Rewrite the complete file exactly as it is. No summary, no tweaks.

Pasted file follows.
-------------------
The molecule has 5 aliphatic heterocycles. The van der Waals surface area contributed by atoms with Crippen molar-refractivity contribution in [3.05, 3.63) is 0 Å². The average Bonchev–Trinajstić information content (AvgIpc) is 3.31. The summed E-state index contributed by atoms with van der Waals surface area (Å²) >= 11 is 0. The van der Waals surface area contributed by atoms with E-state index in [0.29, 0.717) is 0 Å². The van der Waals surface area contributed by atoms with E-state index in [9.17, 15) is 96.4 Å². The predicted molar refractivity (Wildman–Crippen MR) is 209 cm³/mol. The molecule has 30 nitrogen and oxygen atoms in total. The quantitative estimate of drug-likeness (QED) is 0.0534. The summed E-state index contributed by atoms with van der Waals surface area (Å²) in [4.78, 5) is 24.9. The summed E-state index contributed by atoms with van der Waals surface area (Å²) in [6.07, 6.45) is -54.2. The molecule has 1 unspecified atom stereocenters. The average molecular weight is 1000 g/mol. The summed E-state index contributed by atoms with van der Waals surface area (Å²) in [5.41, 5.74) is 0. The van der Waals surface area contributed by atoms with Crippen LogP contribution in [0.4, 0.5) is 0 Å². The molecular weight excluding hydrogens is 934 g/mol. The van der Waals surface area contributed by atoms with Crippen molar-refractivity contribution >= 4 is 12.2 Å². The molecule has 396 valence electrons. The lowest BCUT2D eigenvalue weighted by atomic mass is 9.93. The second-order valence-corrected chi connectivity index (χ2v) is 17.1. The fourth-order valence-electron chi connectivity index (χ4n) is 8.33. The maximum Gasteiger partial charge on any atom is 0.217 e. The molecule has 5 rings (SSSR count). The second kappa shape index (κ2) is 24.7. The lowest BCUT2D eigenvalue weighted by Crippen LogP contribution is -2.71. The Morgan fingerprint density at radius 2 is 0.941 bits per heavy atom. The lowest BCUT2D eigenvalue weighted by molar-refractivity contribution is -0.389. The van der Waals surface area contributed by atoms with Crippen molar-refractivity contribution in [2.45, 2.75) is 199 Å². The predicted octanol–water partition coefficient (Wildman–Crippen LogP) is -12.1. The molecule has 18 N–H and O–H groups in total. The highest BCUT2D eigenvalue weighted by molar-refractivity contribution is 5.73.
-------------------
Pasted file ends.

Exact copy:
The molecule has 5 aliphatic heterocycles. The van der Waals surface area contributed by atoms with Crippen molar-refractivity contribution in [3.05, 3.63) is 0 Å². The average Bonchev–Trinajstić information content (AvgIpc) is 3.31. The summed E-state index contributed by atoms with van der Waals surface area (Å²) >= 11 is 0. The van der Waals surface area contributed by atoms with E-state index in [0.29, 0.717) is 0 Å². The van der Waals surface area contributed by atoms with E-state index in [9.17, 15) is 96.4 Å². The predicted molar refractivity (Wildman–Crippen MR) is 209 cm³/mol. The molecule has 30 nitrogen and oxygen atoms in total. The quantitative estimate of drug-likeness (QED) is 0.0534. The summed E-state index contributed by atoms with van der Waals surface area (Å²) in [4.78, 5) is 24.9. The summed E-state index contributed by atoms with van der Waals surface area (Å²) in [6.07, 6.45) is -54.2. The molecule has 1 unspecified atom stereocenters. The average molecular weight is 1000 g/mol. The summed E-state index contributed by atoms with van der Waals surface area (Å²) in [5.41, 5.74) is 0. The van der Waals surface area contributed by atoms with Crippen LogP contribution in [0.4, 0.5) is 0 Å². The molecular weight excluding hydrogens is 934 g/mol. The van der Waals surface area contributed by atoms with Crippen molar-refractivity contribution >= 4 is 12.2 Å². The molecule has 396 valence electrons. The lowest BCUT2D eigenvalue weighted by atomic mass is 9.93. The second-order valence-corrected chi connectivity index (χ2v) is 17.1. The fourth-order valence-electron chi connectivity index (χ4n) is 8.33. The maximum Gasteiger partial charge on any atom is 0.217 e. The molecule has 5 rings (SSSR count). The second kappa shape index (κ2) is 24.7. The lowest BCUT2D eigenvalue weighted by Crippen LogP contribution is -2.71. The Morgan fingerprint density at radius 2 is 0.941 bits per heavy atom. The lowest BCUT2D eigenvalue weighted by molar-refractivity contribution is -0.389. The van der Waals surface area contributed by atoms with Crippen molar-refractivity contribution in [2.45, 2.75) is 199 Å². The predicted octanol–water partition coefficient (Wildman–Crippen LogP) is -12.1. The molecule has 18 N–H and O–H groups in total. The highest BCUT2D eigenvalue weighted by molar-refractivity contribution is 5.73.